Boris Johnson has admitted he hasn’t spoken to Marcus Rashford since June – but has praised the footballer’s “terrific” food poverty campaign.
The Manchester United forward is leading a high-profile campaign for the expansion of free school meals and also for the provision of meals during all school holidays for those in need.
The government has so far refused to bow to growing pressure over the issue, despite having previously performed a U-turn prior to the summer holidays when they provided meal vouchers to around 1.3 million children in England.
Despite not extending the voucher scheme for this October half-term – and having resisted calls to extend the scheme until Easter next year – Mr Johnson on Monday vowed that ministers “will do everything in our power to make sure that no kid, no child goes hungry this winter during the holidays”.
He added: “I haven’t spoken to Marcus since June but, as I say, I think what he’s doing is terrific.”
Earlier, Health Secretary Matt Hancock told Sky News that the pair had “been communicating”, although Rashford disputed this via a post on his Twitter account.
Some local councils, including Conservative-run local authorities, have pledged to continue the holiday voucher scheme in recent days.
And small businesses and organisations have offered meals to struggling families in their local areas.
Amid concerns at his stance from some of his own Conservative MPs, Mr Johnson said there was a “debate” over how best to provide holiday meals for children during the coronavirus crisis.
He pointed to the government’s uplift of Universal Credit and a £63m fund for local councils announced more than four months ago.
The £20 a week increase to Universal Credit is scheduled to end in April, while the leader of one Conservative-run local authority has said any extra support for councils during the coronavirus crisis had already been spent.
But, during a visit to Royal Berkshire Hospital on Monday, the prime minister defended his government’s efforts to support those who are struggling as a result of the COVID-19 crisis.
“We support the local councils and, indeed, we fund the local councils and many of the organisations that are helping in this period,” he said.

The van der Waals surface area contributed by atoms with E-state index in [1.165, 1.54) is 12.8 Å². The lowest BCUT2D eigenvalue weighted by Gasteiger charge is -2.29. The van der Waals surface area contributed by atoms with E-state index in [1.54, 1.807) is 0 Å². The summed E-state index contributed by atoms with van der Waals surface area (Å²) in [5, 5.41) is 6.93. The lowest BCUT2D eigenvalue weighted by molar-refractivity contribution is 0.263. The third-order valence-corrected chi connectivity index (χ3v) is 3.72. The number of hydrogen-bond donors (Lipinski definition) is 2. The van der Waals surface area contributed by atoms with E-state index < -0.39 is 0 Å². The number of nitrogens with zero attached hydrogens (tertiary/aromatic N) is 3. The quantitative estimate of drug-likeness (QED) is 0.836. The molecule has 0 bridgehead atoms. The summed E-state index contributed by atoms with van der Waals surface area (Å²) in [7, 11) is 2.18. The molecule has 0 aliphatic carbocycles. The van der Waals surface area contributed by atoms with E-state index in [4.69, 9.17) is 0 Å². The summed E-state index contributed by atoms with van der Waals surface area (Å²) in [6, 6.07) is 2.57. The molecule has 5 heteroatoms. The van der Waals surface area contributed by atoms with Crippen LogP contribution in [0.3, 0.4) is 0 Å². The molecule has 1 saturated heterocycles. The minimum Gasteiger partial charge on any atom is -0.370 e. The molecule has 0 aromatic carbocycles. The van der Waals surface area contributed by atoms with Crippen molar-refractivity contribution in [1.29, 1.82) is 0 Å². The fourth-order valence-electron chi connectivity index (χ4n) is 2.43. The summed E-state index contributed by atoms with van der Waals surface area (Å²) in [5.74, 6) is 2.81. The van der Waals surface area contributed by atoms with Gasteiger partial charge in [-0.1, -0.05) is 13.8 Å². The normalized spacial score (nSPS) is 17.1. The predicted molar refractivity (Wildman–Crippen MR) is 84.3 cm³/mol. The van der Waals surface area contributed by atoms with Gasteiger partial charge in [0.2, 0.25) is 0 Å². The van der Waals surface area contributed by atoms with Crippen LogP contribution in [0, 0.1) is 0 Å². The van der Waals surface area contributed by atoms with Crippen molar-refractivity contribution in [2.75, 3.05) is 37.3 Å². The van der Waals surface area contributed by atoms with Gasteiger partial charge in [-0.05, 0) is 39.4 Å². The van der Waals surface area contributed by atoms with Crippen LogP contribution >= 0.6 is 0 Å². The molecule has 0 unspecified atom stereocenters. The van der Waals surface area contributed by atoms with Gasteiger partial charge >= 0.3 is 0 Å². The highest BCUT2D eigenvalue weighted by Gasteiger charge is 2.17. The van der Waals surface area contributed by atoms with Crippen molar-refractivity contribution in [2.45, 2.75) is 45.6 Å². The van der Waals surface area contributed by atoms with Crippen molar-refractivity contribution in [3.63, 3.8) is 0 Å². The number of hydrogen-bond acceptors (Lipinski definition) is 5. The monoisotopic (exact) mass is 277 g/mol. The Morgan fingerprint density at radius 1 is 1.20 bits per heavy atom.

“But we’re also uplifing Universal Credit by £1,000 and we think that is one of the best ways you can help families in this tough time.
“I totally understand the issue of holiday hunger; it is there, we have to deal with it. The debate is how do you deal with it.
“We’re very proud of the support that we’ve given, I’ve said repeatedly throughout this crisis that the government will support families and businesses, jobs and livelihoods across the country.
“We’re going to continue to do that. We don’t want to see children going hungry this winter, this Christmas.
“Certainly not as a result of any inattention by this government. You’re not going to see that.”
Mr Johnson had visited the hospital to mark the publication of a new review into hospital food.
Labour’s shadow education secretary, Kate Green, said the prime minister’s “warm words” would “do nothing” for those children at risk of going hungry this half-term, after Tory MPs last week voted against her party’s call for the provision of free meals during all school holidays until next Easter.
“Labour will not not give up on the children and families let down by this government, and we will hold the prime minister to his word, forcing another vote in parliament if necessary,” Ms Green added.
“The government must now make children a national priority, and ensure that no child goes hungry.”
The Local Government Association (LGA) said that many councils had already used up their hardship funds to support local households.
Richard Watts, chair of the LGA’s resources board, said: “Short-term hardship funding provided by the government this summer helped councils try and provide much-needed crisis support to all households – including those without children – struggling to afford food but also fuel and other essentials.
“Demand for support from households facing financial hardship as a result of COVID-19 has outstripped this funding now and councils are having to find money from stretched budgets to top it up.
“This is increasingly difficult as they continue to face rising costs of providing services – such as adult social care, protecting children and housing rough sleepers – and income losses as a result of the pandemic.
“As many households are likely to be economically vulnerable for some time to come, it is vital that the government restores local welfare funding so councils can provide preventative support to all households who need it.”
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Earlier, Welsh Secretary Simon Hart admitted the row over free school meals had “caused a lot of stink” but said the government was trying to “find creative ways to help people”.
He told Sky News: “The idea that we would simply continue with free school meals ad infinitum – the measure which we brought in during the Easter and summer holidays – we’re trying to find ways of actually making the help which is available to families who are hardest hit as long-term and as 365 days a year as possible, not just the school holidays.”
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